What’s the role of small droplets or aerosolized particles in the transmission of Covid-19?

Although transmission of SARS-CoV-2 is often considered to occur through large respiratory droplets by coughing or sneezing, emerging data suggests that smaller respiratory particles (5 microns or less) generated by breathing, speaking or singing also account for a sizeable number of infections. Several lines of evidence make a cogent argument for aerosols serving as an important mode of transmission for SARS-CoV-2. 1-9

 First, there are ample accounts of SARS-CoV-2 spreading by being near an infected individual without symptoms.  Since by definition, those without symptoms do not cough or sneeze transmission must have occurred through other means, including breathing, talking or touching surfaces that might have become secondarily contaminated through aerosol.1,2,5  To make matters worse, the peak of contagion in infected individuals occurs on or before symptoms occur.1

Second, aerosolized SARS-CoV-2 has been shown to remain viable in the air for at least 3 hours and viral RNA (not necessarily viable virus) has been found in the air outside patient rooms and inside patient rooms in the absence of cough.2,9 One study found SARS-CoV-2 in outdoor air at a hospital entrance and in front of a department store.7

Third, contaminated air samples and long-range aerosol transport and transmission have been reported by several studies involving a related coronavirus, SARS-CoV-1, the agent of SARS.2

What’s the ramifications of aerosol transmission of Covid-19? The most obvious is the requirement for universal wearing of masks or face covers in public spaces even when 6 feet apart. This practice is particularly important indoors where the amount of ventilation, number of people, duration of stay in the facility, and airflow direction may impact the risk of exposure to SARS-CoV-2.1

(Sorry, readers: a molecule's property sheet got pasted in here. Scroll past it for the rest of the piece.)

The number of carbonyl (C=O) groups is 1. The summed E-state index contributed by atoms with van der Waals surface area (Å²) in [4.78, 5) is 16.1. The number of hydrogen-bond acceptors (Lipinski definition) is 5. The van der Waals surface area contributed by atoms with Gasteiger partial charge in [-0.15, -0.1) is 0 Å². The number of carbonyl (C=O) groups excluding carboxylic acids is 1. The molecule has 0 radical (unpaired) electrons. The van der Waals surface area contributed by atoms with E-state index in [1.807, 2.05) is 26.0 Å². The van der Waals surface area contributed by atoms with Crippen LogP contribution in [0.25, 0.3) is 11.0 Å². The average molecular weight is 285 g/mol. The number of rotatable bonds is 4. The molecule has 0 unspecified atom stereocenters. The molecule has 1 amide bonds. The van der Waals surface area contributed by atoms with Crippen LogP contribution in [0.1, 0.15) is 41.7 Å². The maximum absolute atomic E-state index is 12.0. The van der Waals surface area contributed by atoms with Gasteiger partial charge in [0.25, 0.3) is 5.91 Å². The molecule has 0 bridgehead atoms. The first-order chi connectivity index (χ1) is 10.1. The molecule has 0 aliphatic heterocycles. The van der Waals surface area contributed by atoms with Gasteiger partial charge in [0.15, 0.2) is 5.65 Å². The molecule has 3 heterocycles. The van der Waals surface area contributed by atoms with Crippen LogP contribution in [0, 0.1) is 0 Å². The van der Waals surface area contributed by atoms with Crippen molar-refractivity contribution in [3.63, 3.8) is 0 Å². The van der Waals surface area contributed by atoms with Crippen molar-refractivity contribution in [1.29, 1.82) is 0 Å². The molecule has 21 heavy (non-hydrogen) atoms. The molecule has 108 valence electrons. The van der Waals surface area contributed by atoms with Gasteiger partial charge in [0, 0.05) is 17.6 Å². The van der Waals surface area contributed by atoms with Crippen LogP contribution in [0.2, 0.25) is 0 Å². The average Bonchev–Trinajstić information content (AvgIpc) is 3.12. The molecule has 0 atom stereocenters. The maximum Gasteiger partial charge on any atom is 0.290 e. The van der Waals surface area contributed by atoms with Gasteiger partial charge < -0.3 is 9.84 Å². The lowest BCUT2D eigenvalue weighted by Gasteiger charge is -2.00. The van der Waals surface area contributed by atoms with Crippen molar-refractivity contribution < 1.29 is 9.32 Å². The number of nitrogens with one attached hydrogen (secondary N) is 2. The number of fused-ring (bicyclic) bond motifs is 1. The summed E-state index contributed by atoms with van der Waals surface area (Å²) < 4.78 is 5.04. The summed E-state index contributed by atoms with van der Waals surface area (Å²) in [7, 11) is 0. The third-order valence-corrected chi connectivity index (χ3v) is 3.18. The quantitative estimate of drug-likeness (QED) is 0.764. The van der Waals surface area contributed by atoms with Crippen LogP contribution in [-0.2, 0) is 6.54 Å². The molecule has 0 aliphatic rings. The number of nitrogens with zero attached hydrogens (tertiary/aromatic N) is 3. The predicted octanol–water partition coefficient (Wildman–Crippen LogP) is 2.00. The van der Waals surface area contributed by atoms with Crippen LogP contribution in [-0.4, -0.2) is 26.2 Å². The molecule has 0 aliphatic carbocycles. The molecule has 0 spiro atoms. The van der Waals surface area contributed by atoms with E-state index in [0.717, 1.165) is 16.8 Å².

The other potential ramification of aerosolized SARS-CoV-2 is that due to their smaller size, these virus-laden particles may bypass the upper respiratory tract and be inhaled directly into the lungs resulting in more severe disease.4  So it really makes sense to routinely wear a mask when out in public places.

Bonus Pearl: Did you know that 1 minute of loud speaking could generate over 1000 virus-containing aerosols in the air with a “super-emitter” generating over 100,000 virus particles in their droplets during the same time?1

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 References

  1. Prather KA, Wang CC, Schooley RT. Reducing transmission of SARS-CoV-2. Science. May 27, 2020.
  2. Anderson EL, Turnham P, Griffin JR, et al. Consideration of the aerosol transmission for COVID-19 and public health. Risk Analysis 2020;40:902-7.
  3. Hamner L, Dubbel P, Capron I, et al. High SARS-CoV-2 attack rate following exposure at a choir practice-Skagit County, Washington, March 2020. MMWR 2020; 69: 606-10.
  4. Gralton J, Tovey E, McLaws ML, et al. The role of particle size in aerosolized pathogen transmission: a review. J Infect 2011;62:1-13.
  5. Asadi S, Bouvier N, Wexler AS et al. The coronavirus pandemic and aerosols: does COVID-19 transmit via expiratory particles. Aerosol Sci Technol 2020;54:635-38.
  6. Morawska L, Cao J. Airborne transmission of SARS-CoV-2: the world should face the reality. Env International 2020;139:105730.
  7. Liu Y, Ning Z, Chen Y, e al. Aerodynamic analysis of SARS-CoV-2 in two Wuhan hospitals. Nature 2020;582:557-60. https://www.nature.com/articles/s41586-020-2271-3.pdf
  8. Somsen GA, van Rijn C, Kooij S, et al. Small droplet aerosols in poorly ventilated spaces and SARS-CoV-2 transmission. Lancet Respir Med 2020; May 27. https://www.ncbi.nlm.nih.gov/pmc/articles/PMC7255254/pdf/main.pdf

9. Santarpia JL, Rivera DN, Herrera V, et al. Transmission potential of SARS-CoV-2 in viral shedding observed at the University of Nebraska Medical Center. 2020 (Preprint) https://www.ehs.ucsb.edu/files/docs/bs/Transmission_potential_of_SARS-CoV-2.pdf